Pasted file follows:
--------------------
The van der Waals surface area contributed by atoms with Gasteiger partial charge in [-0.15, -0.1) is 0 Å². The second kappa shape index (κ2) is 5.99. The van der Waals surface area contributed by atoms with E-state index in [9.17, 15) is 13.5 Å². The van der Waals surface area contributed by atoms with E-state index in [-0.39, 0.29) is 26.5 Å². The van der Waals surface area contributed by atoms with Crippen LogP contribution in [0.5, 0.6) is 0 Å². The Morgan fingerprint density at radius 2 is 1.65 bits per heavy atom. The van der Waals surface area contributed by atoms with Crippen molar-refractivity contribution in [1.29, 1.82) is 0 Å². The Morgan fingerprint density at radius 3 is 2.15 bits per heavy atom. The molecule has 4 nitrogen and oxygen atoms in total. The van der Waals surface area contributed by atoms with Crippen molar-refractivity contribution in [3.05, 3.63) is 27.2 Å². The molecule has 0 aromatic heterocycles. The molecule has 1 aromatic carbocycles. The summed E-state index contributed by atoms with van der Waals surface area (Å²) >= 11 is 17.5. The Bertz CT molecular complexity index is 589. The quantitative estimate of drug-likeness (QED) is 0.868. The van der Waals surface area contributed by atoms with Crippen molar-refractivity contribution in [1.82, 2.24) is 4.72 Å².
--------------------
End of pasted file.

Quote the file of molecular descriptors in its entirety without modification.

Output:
The van der Waals surface area contributed by atoms with Gasteiger partial charge in [-0.15, -0.1) is 0 Å². The second kappa shape index (κ2) is 5.99. The van der Waals surface area contributed by atoms with E-state index in [9.17, 15) is 13.5 Å². The van der Waals surface area contributed by atoms with E-state index in [-0.39, 0.29) is 26.5 Å². The van der Waals surface area contributed by atoms with Crippen LogP contribution in [0.5, 0.6) is 0 Å². The Morgan fingerprint density at radius 2 is 1.65 bits per heavy atom. The van der Waals surface area contributed by atoms with Crippen molar-refractivity contribution in [1.29, 1.82) is 0 Å². The Morgan fingerprint density at radius 3 is 2.15 bits per heavy atom. The molecule has 4 nitrogen and oxygen atoms in total. The van der Waals surface area contributed by atoms with Crippen molar-refractivity contribution in [3.05, 3.63) is 27.2 Å². The molecule has 0 aromatic heterocycles. The molecule has 1 aromatic carbocycles. The summed E-state index contributed by atoms with van der Waals surface area (Å²) >= 11 is 17.5. The Bertz CT molecular complexity index is 589. The quantitative estimate of drug-likeness (QED) is 0.868. The van der Waals surface area contributed by atoms with Crippen molar-refractivity contribution in [1.82, 2.24) is 4.72 Å².